The Q&A Archives: Galls on Spruce and Cedar Trees

Question: I have cedar trees in my yard that are plagued by cancerous growths ranging in size from a pea to a hand ball. In the spring (mid april)orange,slimy, fingerlike projections about 1/" to 1/2" long erupt from each gall (on cedars only). The growths are actually living plant material. When I remove them, I slice them open where I find a tiny orange worm which has burrowed into it and seems to over winter inside its protective cover. I believe the worm is actually causing the trees to develop these growths perhaps through some sort of secretion. I've tried pulling them off manually, but each year they seem to mutilpy geometrically. Now they are spreading to my norway spruce trees, attacking the new growth causing deformed candles. How can I eliminate these things? I've tried spray, but it might have been applied at the wrong time of year (summer). I need to kill the worms (moth larvae) when they are not protected within the growths. Bear in mind, the trees are about 12ft. tall and there are about 40 trees, a systemic seems impractical.

Answer: I think the cedars are actually suffering from a disease called cedar-apple rust. It's a fungal disease that requires two host plants to complete its life cycle -- cedars and apples -- hence the name. I don't think there is a systemic solution to this particular problem.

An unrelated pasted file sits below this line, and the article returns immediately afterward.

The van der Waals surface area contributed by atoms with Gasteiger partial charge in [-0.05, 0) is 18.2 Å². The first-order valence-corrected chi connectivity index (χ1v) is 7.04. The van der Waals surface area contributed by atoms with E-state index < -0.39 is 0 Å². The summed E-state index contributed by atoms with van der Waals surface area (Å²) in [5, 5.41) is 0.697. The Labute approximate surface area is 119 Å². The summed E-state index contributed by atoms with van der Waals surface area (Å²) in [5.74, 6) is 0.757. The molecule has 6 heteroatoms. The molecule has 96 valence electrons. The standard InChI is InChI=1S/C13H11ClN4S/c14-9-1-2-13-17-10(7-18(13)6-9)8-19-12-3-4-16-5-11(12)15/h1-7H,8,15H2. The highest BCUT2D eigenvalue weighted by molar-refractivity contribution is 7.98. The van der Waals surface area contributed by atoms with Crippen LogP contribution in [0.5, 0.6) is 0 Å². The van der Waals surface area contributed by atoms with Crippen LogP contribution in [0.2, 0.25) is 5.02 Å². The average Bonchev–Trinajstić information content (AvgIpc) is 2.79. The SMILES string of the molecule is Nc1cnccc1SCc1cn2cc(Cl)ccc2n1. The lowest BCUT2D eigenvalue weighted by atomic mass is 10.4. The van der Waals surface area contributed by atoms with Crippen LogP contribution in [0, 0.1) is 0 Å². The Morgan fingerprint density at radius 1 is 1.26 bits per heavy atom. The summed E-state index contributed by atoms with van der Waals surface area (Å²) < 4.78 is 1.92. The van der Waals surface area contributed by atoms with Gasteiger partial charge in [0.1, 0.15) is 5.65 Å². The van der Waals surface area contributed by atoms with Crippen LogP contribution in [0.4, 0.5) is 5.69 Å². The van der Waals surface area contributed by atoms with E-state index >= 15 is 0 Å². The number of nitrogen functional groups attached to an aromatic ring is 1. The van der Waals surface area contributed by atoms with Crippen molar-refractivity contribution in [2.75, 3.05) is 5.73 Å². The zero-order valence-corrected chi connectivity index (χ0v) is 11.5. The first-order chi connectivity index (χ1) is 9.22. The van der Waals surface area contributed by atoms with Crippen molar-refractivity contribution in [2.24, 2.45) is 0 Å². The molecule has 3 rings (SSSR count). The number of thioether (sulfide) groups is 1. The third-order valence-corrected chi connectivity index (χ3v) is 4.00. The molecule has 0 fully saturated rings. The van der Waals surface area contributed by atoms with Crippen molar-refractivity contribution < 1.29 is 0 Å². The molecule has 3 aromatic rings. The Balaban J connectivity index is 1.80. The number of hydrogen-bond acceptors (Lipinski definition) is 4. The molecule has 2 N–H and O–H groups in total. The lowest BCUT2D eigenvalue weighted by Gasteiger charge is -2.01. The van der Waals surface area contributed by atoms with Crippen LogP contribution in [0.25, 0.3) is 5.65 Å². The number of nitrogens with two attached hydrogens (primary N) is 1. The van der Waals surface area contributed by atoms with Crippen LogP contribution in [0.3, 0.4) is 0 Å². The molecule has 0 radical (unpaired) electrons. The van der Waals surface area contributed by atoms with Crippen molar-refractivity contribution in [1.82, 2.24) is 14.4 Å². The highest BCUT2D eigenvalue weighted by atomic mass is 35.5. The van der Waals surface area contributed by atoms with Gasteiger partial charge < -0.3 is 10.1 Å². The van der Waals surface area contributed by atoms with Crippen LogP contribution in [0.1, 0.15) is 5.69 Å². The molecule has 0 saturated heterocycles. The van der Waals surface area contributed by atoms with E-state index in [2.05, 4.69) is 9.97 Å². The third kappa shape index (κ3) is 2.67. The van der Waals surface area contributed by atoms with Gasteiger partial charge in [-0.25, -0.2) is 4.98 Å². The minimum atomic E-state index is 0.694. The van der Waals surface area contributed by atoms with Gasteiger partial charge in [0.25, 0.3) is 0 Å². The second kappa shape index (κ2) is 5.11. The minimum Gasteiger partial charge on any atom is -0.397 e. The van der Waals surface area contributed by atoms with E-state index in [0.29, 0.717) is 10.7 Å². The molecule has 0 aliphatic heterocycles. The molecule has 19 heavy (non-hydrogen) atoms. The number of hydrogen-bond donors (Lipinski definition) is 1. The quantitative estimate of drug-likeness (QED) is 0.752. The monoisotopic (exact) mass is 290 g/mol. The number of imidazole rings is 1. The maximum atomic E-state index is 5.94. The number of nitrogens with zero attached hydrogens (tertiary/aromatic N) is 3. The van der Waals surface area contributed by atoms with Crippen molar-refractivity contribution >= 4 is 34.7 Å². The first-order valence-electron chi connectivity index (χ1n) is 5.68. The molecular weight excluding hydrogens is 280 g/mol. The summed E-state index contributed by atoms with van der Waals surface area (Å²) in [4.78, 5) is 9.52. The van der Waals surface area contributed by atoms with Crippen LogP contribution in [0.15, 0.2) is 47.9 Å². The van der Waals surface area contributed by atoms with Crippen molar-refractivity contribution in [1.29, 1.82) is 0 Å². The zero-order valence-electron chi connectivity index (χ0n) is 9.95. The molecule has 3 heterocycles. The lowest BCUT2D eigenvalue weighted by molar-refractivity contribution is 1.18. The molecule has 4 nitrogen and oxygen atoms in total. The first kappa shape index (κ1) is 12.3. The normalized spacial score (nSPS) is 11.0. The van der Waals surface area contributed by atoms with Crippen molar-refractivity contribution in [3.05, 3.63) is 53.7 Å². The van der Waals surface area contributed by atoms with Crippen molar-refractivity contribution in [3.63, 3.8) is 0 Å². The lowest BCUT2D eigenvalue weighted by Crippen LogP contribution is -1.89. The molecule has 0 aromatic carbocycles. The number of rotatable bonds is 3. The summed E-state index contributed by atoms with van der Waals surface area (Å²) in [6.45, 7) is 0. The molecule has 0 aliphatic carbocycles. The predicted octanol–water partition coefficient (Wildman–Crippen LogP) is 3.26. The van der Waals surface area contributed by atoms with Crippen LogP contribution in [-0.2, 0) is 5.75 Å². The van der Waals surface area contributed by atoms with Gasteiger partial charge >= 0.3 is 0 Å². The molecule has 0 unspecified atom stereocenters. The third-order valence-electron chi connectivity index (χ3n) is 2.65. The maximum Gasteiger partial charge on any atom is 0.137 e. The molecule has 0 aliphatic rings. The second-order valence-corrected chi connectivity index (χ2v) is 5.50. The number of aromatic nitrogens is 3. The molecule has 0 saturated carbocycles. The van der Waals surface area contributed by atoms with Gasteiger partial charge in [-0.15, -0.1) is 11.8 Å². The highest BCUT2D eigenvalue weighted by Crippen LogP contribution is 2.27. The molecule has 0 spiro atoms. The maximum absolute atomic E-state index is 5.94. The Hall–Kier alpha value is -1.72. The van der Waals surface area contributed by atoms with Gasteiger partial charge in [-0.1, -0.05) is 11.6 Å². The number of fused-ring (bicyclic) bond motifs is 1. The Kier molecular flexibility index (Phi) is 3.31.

The description of the gall-forming insects sound like adelgids. Different species attack various species of spruce. The insects are exposed only for a short time. Females lay eggs on buds at about the time buds start to break. They surround their eggs with a wooly substance to protect them. The eggs hatch within 10 days, and as the nymphs feed, a gall forms and eventually surrounds them. They do appear orangey! The galls break open naturally to allow the maturing adelgids to leave, and they in turn lay eggs that will overwinter.

Timing sprays is crucial to control. Since this is a large planting, I suggest that you enlist the aid of a professional arborist. If the solution is a systemic pesticide, they may use products that only licensed applicators are allowed to handle. If you want to try it on your own, consult with your county forester for details on what to look for and what to apply. Your extension service (ph# 908/788-1338) can help you reach a forester. Best of luck!

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